Origami Beyond Art I Oxford Open Learning


    Origami Beyond Art

    Origami is the traditional Japanese art of paper folding and is used to create beautiful, intricate two or three-dimensional designs. The word origami comes from the Japanese words ‘oru’ (to fold) and kami (paper) and usually doesn’t require the need for glue or cutting. This ancient art has had many applications throughout the centuries, from recreational to educational and has been used in more ground-breaking applications in recent times within the fields of medicine, engineering and product design.


    It is believed that paper was invented in China in 105AD. After its use grew and spread throughout Asia, it is thought that the roots of origami were first put down in 6th century Japan, although there is no exact evidence of its existence before 1600. Origami was actually first known as orikata (folded shapes) but it wasn’t until 1880 that the craft got the name we are familiar with. Origami was originally used by the Japanese for ornamental purposes at ceremonies. For example, paper butterflies were used to decorate sake bottles at a Shinto wedding.

    Folding Techniques

    Origami is a precise art, in which many different folding techniques are used, ranging from basic designs to complex creations. Various folds are made on a sheet of paper such as a mountain fold or valley fold, usually to form a base which can then be further modified to make many unique designs. Traditional models feature flowers, animals and geometric shapes that encapsulate cultural and symbolic meanings.

    Mindfulness And Meditation

    Origami has been used in the promotion of mindfulness. Due to its ease of accessibility and low cost, origami can be used to help users focus on the moment, helping to engage the senses and promote relaxation. The repetitive folding process and creative element can be used as a meditative relief within a fast paced world.

    Modern Day Applications

    The practice of origami has found many novel and practical uses in our modern-day age. NASA has used origami-inspired designs to create compact structures that can be deployed in space, such as satellites and solar panels. Within the field of medicine, origami-based biomedical devices are being created such as stents and tetherless microgrippers which can reach previously inaccessible places within the human body to perform internal procedures.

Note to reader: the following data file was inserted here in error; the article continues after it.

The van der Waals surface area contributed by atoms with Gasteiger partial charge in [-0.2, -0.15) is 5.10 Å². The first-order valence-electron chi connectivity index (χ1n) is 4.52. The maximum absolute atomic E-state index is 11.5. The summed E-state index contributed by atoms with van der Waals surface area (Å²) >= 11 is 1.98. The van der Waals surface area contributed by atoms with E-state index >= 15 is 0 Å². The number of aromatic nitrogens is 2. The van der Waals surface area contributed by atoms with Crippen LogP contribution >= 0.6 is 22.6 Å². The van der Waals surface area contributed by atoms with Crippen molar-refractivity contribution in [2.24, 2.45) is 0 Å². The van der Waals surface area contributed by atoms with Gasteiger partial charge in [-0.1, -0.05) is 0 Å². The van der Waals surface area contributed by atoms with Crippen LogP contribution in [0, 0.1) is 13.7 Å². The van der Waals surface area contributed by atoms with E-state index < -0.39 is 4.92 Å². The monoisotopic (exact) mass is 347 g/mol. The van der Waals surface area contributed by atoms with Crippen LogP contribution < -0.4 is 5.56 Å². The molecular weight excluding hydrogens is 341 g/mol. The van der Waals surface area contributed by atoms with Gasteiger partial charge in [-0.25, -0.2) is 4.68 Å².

It has also has influences in the fashion and textile industry and has had an innovative and sustainable impact. Here, the appearance of fabrics can be manipulated using folds and pleats to create unique and eye-catching structures. Origami has also influenced product and packaging designs, creating space saving and eco-friendly designs. The 3D folding of packing can help to create a natural protective casing for fragile contents while increasing the aesthetic appeal.

    The Future For Origami

    While Origami has traditionally been used in the creation of art and decoration, it’s clear that its uses have become more diverse and important in a wide range of areas, ranging from engineering to mental wellbeing. It can be seen as a timeless expression of human creativity and continues to inspire future generations. It is therefore clear that its applications will continue to grow in the areas of science, medicine, education, art, sustainability and mindfulness.


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